But before states can act on the law, they are required to submit an implementation plan. State officials were required to gather input from a wide range of stakeholders, including parents, business leaders and educators, and were given two deadlines for submission: April 3 and September 18. The law requires that Gov. John Kasich be given 30 days to review it so any changes must be wrapped up by early August.
Ohio originally intended to meet the April deadline, after which federal officials would have four months to provide comments and suggestions or to accept the plan outright. However, after releasing a draft of the plan ODE officials began receiving vocal criticisms that the plan focused on technical matters to the exclusion of strategic goals. The criticisms raised a central question: Is the purpose of the plan to fulfill a federal requirement or provide a grander framework for students, parents, and teachers?
To meet federal requirements, the state’s plan addresses standards, assessments, teacher evaluations and accountability and improvement systems designed to measure district and school performance and target those that are struggling. The draft overview available to the public broke down each major component into three sections: what ESSA requires; what public feedback indicated; and the state’s proposed response for how to meet requirements based on what Ohioans want.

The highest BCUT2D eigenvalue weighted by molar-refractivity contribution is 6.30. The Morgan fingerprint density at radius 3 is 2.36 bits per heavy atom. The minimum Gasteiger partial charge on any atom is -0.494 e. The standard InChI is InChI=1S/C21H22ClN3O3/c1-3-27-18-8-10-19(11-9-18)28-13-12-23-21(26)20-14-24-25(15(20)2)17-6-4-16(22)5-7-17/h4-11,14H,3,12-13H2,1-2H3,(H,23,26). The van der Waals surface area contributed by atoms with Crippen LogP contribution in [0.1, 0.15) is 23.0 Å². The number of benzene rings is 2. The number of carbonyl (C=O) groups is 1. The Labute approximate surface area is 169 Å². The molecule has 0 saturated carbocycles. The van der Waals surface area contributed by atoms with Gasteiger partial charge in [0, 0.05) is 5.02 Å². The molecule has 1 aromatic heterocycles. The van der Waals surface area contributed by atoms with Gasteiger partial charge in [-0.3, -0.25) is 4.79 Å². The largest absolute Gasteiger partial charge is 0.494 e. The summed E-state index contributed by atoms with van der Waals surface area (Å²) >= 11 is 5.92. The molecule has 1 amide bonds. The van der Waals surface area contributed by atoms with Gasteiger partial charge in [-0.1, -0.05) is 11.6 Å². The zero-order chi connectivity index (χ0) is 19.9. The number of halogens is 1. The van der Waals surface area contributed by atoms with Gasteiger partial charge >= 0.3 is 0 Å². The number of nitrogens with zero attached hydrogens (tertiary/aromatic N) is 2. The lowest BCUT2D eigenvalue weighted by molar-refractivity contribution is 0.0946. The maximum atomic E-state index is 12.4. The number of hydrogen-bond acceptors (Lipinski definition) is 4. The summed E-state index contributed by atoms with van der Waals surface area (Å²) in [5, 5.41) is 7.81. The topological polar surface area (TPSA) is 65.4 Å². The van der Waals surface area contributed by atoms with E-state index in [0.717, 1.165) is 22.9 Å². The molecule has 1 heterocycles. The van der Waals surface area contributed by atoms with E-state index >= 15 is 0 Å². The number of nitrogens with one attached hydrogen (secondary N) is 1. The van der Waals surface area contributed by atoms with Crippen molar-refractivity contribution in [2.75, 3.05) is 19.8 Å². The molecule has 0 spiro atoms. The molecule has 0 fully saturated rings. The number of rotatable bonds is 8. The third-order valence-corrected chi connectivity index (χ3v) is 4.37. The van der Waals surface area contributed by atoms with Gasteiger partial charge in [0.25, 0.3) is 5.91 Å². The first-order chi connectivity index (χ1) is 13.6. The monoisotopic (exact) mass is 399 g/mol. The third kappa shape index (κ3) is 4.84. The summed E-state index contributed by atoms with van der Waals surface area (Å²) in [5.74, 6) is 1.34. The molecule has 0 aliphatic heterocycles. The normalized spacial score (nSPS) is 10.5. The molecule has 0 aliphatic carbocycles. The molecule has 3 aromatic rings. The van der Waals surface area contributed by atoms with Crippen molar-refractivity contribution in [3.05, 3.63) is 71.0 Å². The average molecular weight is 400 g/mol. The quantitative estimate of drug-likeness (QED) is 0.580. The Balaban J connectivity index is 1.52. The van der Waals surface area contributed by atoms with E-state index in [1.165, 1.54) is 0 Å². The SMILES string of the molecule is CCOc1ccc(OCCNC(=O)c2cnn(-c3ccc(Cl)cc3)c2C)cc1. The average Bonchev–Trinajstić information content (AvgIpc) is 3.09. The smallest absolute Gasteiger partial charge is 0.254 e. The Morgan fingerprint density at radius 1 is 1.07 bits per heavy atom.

Kay Wait, an instructional planner in Toledo who has also taught elementary and middle schoolers, was disappointed when she saw what the state planned to submit. She participated in one of the Ohio Philanthropy listening sessions and criticized officials’ focus on technical items.
“I saw slides of the plan and kept thinking, ‘You’re kidding. Where are the changes?” said Wait. “ESSA is offering an opportunity for states to envision what they education should look like instead of education just fitting a plan. The draft looked like what they’re following from Race to the Top.”
Melissa Cropper, president of the Ohio Federation of Teachers, the state’s largest educator union with 20,000 members, took a more balanced view.
“I commend the department for doing that amount of outreach, but it wasn’t really a discussion about the direction of education,” stated Cropper. “We would have preferred a discussion about what has worked well in our system and where do we see some challenges. Instead of asking questions about what has not gone well, what do we want to see different, where are the gaps, it was too focused on technical things.”
However, both Gray and Woolard stressed that critics did not understand that the ESSA plan and the state's broader vision are two separate items.